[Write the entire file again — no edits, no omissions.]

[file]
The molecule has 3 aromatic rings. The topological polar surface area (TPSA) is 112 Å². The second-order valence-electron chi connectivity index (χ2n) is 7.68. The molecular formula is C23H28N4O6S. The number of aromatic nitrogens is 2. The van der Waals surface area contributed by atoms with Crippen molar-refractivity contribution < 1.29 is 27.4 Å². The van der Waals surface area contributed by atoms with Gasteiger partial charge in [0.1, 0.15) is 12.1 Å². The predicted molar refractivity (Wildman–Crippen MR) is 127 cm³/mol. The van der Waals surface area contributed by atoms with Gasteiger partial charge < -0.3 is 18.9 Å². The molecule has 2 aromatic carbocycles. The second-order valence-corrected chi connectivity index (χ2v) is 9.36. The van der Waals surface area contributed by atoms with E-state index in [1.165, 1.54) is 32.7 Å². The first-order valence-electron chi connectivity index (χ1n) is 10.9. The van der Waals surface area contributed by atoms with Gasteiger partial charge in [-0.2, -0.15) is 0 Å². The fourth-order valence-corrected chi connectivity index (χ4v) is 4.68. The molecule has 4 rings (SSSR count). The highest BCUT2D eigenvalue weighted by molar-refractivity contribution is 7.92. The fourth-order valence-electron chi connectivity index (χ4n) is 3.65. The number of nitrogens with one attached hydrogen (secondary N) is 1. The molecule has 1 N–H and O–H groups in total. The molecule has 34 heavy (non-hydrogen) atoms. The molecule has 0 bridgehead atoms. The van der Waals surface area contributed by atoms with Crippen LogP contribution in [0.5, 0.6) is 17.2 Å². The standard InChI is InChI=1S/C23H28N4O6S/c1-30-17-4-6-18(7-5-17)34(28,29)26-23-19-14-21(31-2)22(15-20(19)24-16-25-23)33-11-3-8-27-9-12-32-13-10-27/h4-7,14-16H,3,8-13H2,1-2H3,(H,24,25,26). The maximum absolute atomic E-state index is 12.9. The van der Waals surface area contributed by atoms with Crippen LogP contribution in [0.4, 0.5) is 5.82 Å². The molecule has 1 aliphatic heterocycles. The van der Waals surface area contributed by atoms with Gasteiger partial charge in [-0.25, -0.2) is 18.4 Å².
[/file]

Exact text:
The molecule has 3 aromatic rings. The topological polar surface area (TPSA) is 112 Å². The second-order valence-electron chi connectivity index (χ2n) is 7.68. The molecular formula is C23H28N4O6S. The number of aromatic nitrogens is 2. The van der Waals surface area contributed by atoms with Crippen molar-refractivity contribution < 1.29 is 27.4 Å². The van der Waals surface area contributed by atoms with Gasteiger partial charge in [0.1, 0.15) is 12.1 Å². The predicted molar refractivity (Wildman–Crippen MR) is 127 cm³/mol. The van der Waals surface area contributed by atoms with Gasteiger partial charge < -0.3 is 18.9 Å². The molecule has 2 aromatic carbocycles. The second-order valence-corrected chi connectivity index (χ2v) is 9.36. The van der Waals surface area contributed by atoms with E-state index in [1.165, 1.54) is 32.7 Å². The first-order valence-electron chi connectivity index (χ1n) is 10.9. The van der Waals surface area contributed by atoms with Gasteiger partial charge in [-0.2, -0.15) is 0 Å². The fourth-order valence-corrected chi connectivity index (χ4v) is 4.68. The molecule has 4 rings (SSSR count). The highest BCUT2D eigenvalue weighted by molar-refractivity contribution is 7.92. The fourth-order valence-electron chi connectivity index (χ4n) is 3.65. The number of nitrogens with one attached hydrogen (secondary N) is 1. The molecule has 1 N–H and O–H groups in total. The molecule has 34 heavy (non-hydrogen) atoms. The molecule has 0 bridgehead atoms. The van der Waals surface area contributed by atoms with Crippen LogP contribution in [0.5, 0.6) is 17.2 Å². The standard InChI is InChI=1S/C23H28N4O6S/c1-30-17-4-6-18(7-5-17)34(28,29)26-23-19-14-21(31-2)22(15-20(19)24-16-25-23)33-11-3-8-27-9-12-32-13-10-27/h4-7,14-16H,3,8-13H2,1-2H3,(H,24,25,26). The maximum absolute atomic E-state index is 12.9. The van der Waals surface area contributed by atoms with Crippen LogP contribution in [0.4, 0.5) is 5.82 Å². The molecule has 1 aliphatic heterocycles. The van der Waals surface area contributed by atoms with Gasteiger partial charge in [-0.25, -0.2) is 18.4 Å².